Fighting for animal liberation and an end to speciesism
We are all familiar, no doubt, with the case of David Jentsch, the UCLA research psychologist who allegedly received a threatening note and some razor blades supposedly coated with AIDS tainted blood. You can read an LATimes.com news report of it here. You can read what Prof. Gary Francione has to say about the case here.
In a nutshell, UCLA researcher David Jentsch received a envelope containing razor blades and a threatening letter. He claims that the letter made specific threats of violence towards him and one of his
students. According to a report on CNN.com, “a group calling itself ‘The Justice Department at UCLA,’ claim(ed) its members sent the razor blades to Jentsch because he uses primates for
government-funded testing of drug addiction.” The razor blades are alleged by the group to have been tainted with AIDS-infected blood, but, as of this writing, there’s not been any finding of fact to confirm it;
the investigation is ongoing.
Francione writes: “I agree with (noted philosopher Peter) Singer that violence like this provides a negative image of the animal movement and I think the problem is more complicated than just public image. Putting aside any general moral problem with violence, the UCLA antic simply makes no sense” He explains, “Sure, the UCLA vivisector is unjustifiably exploiting animals. But so is anyone who uses animals, including those who consume animal products.” He also says, “If social thinking and public demand for animal use remains the same, nothing will ever change. If you close ten slaughterhouses today and demand remains the same, ten more will open tomorrow or ten existing ones will expand production capacity.” So, there are three points. One, there is a general moral problem with violence. Two, it makes no sense to single out vivisectors for these kinds of “antics”. And, three, for as long as society demands it, the explolitation will continue.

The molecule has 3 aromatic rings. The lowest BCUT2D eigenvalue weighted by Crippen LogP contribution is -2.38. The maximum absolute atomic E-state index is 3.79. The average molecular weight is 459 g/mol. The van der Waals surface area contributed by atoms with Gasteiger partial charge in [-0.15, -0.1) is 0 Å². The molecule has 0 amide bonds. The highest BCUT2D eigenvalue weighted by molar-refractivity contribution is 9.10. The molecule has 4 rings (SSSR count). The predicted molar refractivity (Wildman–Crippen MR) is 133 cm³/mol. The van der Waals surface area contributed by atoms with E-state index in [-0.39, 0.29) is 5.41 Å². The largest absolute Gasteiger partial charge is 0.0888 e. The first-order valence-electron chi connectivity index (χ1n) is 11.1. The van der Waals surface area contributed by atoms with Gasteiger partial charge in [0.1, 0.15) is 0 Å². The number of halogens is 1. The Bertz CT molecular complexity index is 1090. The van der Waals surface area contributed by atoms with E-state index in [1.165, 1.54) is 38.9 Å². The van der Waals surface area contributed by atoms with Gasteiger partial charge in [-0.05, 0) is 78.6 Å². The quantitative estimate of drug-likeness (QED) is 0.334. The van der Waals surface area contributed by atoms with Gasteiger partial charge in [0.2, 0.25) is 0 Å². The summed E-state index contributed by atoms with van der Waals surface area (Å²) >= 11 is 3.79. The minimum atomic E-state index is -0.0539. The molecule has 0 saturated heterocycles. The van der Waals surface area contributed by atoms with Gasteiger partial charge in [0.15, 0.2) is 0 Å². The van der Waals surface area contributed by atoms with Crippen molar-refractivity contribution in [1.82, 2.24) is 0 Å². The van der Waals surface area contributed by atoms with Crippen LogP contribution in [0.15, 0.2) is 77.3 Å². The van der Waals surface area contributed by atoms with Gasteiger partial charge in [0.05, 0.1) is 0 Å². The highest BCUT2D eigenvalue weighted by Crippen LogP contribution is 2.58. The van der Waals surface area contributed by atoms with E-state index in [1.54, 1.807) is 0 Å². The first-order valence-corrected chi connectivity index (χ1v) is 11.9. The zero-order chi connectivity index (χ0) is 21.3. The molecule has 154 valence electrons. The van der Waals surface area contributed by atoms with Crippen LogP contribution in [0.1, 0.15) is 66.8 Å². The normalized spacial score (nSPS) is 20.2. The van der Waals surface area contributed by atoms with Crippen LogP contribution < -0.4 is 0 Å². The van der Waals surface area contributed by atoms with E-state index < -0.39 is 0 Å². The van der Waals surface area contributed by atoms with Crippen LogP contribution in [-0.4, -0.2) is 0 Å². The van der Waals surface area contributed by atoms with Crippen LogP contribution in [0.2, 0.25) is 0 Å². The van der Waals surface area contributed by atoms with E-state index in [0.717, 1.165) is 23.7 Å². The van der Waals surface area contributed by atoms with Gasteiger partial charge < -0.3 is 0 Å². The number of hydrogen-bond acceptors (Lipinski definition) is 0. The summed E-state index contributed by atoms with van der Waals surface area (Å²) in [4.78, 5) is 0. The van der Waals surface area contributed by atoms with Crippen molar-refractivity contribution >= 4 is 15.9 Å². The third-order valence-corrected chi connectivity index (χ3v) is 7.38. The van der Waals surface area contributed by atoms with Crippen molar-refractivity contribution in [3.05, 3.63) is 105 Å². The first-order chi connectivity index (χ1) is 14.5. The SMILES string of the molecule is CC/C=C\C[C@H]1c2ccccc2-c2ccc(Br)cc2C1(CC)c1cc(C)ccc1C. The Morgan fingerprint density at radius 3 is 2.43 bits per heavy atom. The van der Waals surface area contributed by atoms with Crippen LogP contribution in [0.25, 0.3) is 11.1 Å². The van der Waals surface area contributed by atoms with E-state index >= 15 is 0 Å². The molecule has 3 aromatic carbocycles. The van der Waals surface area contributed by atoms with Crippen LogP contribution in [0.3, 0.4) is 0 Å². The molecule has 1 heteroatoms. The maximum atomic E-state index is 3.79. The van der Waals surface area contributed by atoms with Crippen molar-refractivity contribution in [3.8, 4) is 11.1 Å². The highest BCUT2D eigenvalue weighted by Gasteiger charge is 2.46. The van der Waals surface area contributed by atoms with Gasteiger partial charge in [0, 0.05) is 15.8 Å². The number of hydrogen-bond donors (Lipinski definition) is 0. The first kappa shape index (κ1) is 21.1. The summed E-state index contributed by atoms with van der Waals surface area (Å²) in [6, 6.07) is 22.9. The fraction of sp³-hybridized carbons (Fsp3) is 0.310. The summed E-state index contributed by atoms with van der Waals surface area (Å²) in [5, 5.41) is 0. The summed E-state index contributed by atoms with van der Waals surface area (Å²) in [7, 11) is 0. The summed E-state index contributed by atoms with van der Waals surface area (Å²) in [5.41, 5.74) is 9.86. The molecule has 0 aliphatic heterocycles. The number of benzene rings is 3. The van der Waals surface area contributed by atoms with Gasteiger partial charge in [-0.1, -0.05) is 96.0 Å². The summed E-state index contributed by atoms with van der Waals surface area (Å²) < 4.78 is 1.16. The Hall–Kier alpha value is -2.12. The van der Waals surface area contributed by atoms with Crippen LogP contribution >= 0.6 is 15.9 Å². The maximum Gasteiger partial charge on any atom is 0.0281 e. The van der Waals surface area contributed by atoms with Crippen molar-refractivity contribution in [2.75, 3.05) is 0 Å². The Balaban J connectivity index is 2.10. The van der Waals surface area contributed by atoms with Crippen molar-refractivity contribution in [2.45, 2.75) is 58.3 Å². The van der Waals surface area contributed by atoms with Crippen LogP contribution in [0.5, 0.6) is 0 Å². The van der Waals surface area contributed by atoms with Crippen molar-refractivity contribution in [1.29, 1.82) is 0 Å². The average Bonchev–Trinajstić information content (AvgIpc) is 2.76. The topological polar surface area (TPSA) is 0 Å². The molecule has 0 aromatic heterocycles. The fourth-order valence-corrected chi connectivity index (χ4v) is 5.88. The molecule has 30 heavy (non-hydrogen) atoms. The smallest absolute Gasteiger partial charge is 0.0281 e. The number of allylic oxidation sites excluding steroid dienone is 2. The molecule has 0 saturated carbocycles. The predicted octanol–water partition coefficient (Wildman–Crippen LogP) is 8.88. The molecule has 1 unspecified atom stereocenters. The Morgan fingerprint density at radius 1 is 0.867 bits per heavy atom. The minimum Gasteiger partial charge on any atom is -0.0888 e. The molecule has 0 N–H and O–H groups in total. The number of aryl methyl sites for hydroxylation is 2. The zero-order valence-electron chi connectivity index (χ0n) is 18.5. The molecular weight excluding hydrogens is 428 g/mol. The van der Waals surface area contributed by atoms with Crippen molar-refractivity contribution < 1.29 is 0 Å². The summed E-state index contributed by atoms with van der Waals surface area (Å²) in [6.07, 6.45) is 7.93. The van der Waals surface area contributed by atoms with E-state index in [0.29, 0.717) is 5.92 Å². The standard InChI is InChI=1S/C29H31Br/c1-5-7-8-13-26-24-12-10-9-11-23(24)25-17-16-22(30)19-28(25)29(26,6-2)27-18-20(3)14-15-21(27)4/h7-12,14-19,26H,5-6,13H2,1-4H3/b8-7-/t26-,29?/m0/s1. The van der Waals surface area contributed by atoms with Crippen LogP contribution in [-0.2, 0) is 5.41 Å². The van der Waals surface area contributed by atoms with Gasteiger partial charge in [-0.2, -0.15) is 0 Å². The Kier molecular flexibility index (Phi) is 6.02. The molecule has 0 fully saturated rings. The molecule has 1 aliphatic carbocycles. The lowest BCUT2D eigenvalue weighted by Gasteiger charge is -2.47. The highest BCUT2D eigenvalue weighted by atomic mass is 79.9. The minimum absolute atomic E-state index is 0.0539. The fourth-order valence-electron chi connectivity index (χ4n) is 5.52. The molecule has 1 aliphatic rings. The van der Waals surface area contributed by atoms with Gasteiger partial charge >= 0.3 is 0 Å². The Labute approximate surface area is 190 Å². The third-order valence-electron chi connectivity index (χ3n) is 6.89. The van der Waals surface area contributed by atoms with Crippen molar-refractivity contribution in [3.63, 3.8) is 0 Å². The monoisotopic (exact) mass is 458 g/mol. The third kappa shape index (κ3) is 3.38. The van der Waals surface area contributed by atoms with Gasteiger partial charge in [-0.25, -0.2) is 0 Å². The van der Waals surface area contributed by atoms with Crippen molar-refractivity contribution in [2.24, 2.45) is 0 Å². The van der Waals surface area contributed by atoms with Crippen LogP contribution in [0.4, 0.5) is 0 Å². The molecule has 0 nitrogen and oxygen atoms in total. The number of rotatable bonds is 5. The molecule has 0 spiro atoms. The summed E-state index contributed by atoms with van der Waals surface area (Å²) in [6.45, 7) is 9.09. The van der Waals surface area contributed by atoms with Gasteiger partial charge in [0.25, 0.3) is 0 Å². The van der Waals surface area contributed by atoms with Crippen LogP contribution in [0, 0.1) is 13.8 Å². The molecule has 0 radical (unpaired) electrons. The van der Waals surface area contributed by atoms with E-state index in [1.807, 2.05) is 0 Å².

Let’s look at these one at a time.
First, any discussion about what happened in this case should acknowledge at the very least that (according to the major news sources) no-one was physically attacked, no-one was physically harmed, no determination has been made as to whether the razor blades actually were tainted with AIDS infected blood and it’s nearly certain that no significant harm could have come to anyone even if the razor blades were tainted with such blood.
So, at the very least, we should acknowledge that the only known and verifiable acts of real violence in this case are those perpetrated against innocent nonhumans. The rest are merely unproven allegations,
which even if true, would not rise to anywhere near the same level of violence as the acts committed repeatedly by Jentsch (and it is laughable for anyone to make the case that animal experimentation is not violent.) Perhaps that’s why Francione labels these actions as “antics”, belying the notion that they were violent at all.
Second, reactions against different types of violence, and different manifestations of violence, will be different, and that is as it should be. So while it is true that, for example, the lovely elderly lady who